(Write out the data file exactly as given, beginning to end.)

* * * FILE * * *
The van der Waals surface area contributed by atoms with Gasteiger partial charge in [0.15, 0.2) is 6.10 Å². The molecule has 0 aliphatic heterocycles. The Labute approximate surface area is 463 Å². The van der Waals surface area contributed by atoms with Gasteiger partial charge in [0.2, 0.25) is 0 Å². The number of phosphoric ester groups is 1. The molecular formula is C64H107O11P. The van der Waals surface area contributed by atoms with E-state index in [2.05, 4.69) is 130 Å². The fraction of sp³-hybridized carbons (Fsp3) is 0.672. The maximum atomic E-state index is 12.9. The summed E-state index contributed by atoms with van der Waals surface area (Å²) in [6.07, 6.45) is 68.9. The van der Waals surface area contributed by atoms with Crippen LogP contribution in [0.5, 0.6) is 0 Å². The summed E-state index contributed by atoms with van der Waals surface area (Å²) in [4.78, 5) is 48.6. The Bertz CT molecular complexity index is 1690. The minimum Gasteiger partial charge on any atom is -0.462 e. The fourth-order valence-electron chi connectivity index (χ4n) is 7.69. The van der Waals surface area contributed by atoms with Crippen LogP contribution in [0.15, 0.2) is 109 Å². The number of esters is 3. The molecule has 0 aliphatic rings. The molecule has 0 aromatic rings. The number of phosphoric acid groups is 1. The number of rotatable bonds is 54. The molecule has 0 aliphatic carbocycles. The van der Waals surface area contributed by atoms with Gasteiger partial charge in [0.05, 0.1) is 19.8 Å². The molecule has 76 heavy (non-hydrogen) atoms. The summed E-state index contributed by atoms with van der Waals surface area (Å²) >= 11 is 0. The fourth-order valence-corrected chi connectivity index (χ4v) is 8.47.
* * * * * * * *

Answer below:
The van der Waals surface area contributed by atoms with Gasteiger partial charge in [0.15, 0.2) is 6.10 Å². The molecule has 0 aliphatic heterocycles. The Labute approximate surface area is 463 Å². The van der Waals surface area contributed by atoms with Gasteiger partial charge in [0.2, 0.25) is 0 Å². The number of phosphoric ester groups is 1. The molecular formula is C64H107O11P. The van der Waals surface area contributed by atoms with E-state index in [2.05, 4.69) is 130 Å². The fraction of sp³-hybridized carbons (Fsp3) is 0.672. The maximum atomic E-state index is 12.9. The summed E-state index contributed by atoms with van der Waals surface area (Å²) in [6.07, 6.45) is 68.9. The van der Waals surface area contributed by atoms with Crippen LogP contribution in [0.5, 0.6) is 0 Å². The summed E-state index contributed by atoms with van der Waals surface area (Å²) in [4.78, 5) is 48.6. The Bertz CT molecular complexity index is 1690. The minimum Gasteiger partial charge on any atom is -0.462 e. The fourth-order valence-electron chi connectivity index (χ4n) is 7.69. The van der Waals surface area contributed by atoms with Crippen LogP contribution in [0.15, 0.2) is 109 Å². The number of esters is 3. The molecule has 0 aliphatic rings. The molecule has 0 aromatic rings. The number of phosphoric acid groups is 1. The number of rotatable bonds is 54. The molecule has 0 aliphatic carbocycles. The van der Waals surface area contributed by atoms with Gasteiger partial charge in [0.05, 0.1) is 19.8 Å². The molecule has 76 heavy (non-hydrogen) atoms. The summed E-state index contributed by atoms with van der Waals surface area (Å²) >= 11 is 0. The fourth-order valence-corrected chi connectivity index (χ4v) is 8.47.